“Mo Yan” is actually a pseudonym for Guan Mo-ye, the 57-year-old novelist who was born and raised in a small town in eastern China. The pseudonym was chosen by Guan himself and literally means “Don’t speak.”

 

He said that his nom de plume serves as a constant cautionary reminder of his childhood during the Cultural Revolution, when, as a 12-year-old boy, he was condemned as a “bad member.” He was sent to the countryside to take on farming and was forbidden to continue school.

 

He once explained in an interview: “I was born in 1955. At that time in China, people’s lives were not normal. So my father and mother told me not to speak outside. If you speak outside, and say what you think, you will get into trouble . . .  So I took Mo Yan for my pen name. It is ironic that I have this name because I now speak everywhere.”

 

Mo Yan has dismissed those who criticized him for his political stance, arguing that they probably have not read his books.

 

“Some say that because I have a close relationship with the Communist Party, I shouldn’t have won the prize. I think this is [unfair],” Mo Yan said.

 

“Since [the] last century in the 1980s, I’ve picked up my pen and been determined to write for the people. I write [about] people’s emotions, people’s fate. My novels transcend the boundaries of classes and politics. If you read my books, you would know that my criticisms against the evils in society are always very harsh and serious.”

 

To those who criticize him for his “cowardice” and “refusal to speak against what is wrong,” Mo Yan emphasized that the award is a literary recognition, not a political victory.

 

Despite Mo Yan’s efforts to focus people’s attention upon his works and not his political position, it seems impossible at this sensitive period when so many activists are trying to push for changes in China that literature remains truly separate from politics.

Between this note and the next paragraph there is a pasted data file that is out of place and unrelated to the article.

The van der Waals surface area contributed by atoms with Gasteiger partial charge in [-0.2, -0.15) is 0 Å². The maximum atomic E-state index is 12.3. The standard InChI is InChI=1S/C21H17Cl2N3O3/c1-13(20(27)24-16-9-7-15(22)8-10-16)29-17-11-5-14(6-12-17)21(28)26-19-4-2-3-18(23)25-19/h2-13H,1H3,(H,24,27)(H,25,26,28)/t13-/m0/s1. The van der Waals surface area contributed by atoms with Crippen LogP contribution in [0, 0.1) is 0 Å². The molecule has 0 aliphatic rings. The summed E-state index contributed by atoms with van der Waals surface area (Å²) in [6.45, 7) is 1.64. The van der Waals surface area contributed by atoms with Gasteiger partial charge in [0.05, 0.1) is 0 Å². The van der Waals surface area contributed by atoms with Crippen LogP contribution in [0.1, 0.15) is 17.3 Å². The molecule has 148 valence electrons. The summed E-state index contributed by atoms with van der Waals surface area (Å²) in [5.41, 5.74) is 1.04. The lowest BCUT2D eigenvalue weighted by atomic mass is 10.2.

It is not the first time that this literary prize has been linked with politics.

When Gao Xingjian, a naturalized French citizen who was born in China, received the same award in 2000, the Chinese government severely criticized the Nobel Committee’s decision as a political move, since Gao’s works are critical of the Chinese regime.

It seems inevitable that people would link the Nobel Committee’s decision with China’s political development, as long as Chinese Nobel Prize recipients remain a rare phenomenon.

 

Finally, Mo did once curiously and notably express his views regarding his political involvements.

 

According to China Daily, at the 2009 Frankfurt Book Fair, he recounted in his speech the story of two Germans, the writer Goethe and the composer Beethoven. In the story, the two men were walking side-by-side when they met a royal entourage. Goethe was said to have taken off his hat and stood to the side in deference, while Beethoven refused.

 

“When I was young, I thought that what Beethoven did was great,” Mo said. “But, as I’ve matured over the years, I realized it could be easier to do what Beethoven did, and it might take even more courage to do what Goethe did.”